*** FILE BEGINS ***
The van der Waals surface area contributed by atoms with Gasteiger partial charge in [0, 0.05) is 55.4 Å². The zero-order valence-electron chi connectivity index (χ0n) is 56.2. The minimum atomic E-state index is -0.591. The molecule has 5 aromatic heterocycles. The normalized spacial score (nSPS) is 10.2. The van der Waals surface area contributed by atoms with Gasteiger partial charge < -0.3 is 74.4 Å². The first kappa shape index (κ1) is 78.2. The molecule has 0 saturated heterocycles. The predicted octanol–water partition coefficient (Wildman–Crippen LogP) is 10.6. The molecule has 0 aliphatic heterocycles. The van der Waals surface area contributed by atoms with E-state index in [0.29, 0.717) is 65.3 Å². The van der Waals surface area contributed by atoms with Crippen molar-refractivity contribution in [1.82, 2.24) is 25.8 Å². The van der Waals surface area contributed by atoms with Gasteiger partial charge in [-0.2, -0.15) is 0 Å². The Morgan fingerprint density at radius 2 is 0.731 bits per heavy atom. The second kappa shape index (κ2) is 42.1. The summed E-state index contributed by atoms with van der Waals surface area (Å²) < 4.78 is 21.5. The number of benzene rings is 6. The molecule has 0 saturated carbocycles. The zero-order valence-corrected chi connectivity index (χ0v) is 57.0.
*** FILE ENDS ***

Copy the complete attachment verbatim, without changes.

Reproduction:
The van der Waals surface area contributed by atoms with Gasteiger partial charge in [0, 0.05) is 55.4 Å². The zero-order valence-electron chi connectivity index (χ0n) is 56.2. The minimum atomic E-state index is -0.591. The molecule has 5 aromatic heterocycles. The normalized spacial score (nSPS) is 10.2. The van der Waals surface area contributed by atoms with Gasteiger partial charge < -0.3 is 74.4 Å². The first kappa shape index (κ1) is 78.2. The molecule has 0 saturated heterocycles. The predicted octanol–water partition coefficient (Wildman–Crippen LogP) is 10.6. The molecule has 0 aliphatic heterocycles. The van der Waals surface area contributed by atoms with E-state index in [0.29, 0.717) is 65.3 Å². The van der Waals surface area contributed by atoms with Crippen molar-refractivity contribution in [1.82, 2.24) is 25.8 Å². The van der Waals surface area contributed by atoms with Gasteiger partial charge in [-0.2, -0.15) is 0 Å². The Morgan fingerprint density at radius 2 is 0.731 bits per heavy atom. The second kappa shape index (κ2) is 42.1. The summed E-state index contributed by atoms with van der Waals surface area (Å²) < 4.78 is 21.5. The number of benzene rings is 6. The molecule has 0 saturated carbocycles. The zero-order valence-corrected chi connectivity index (χ0v) is 57.0.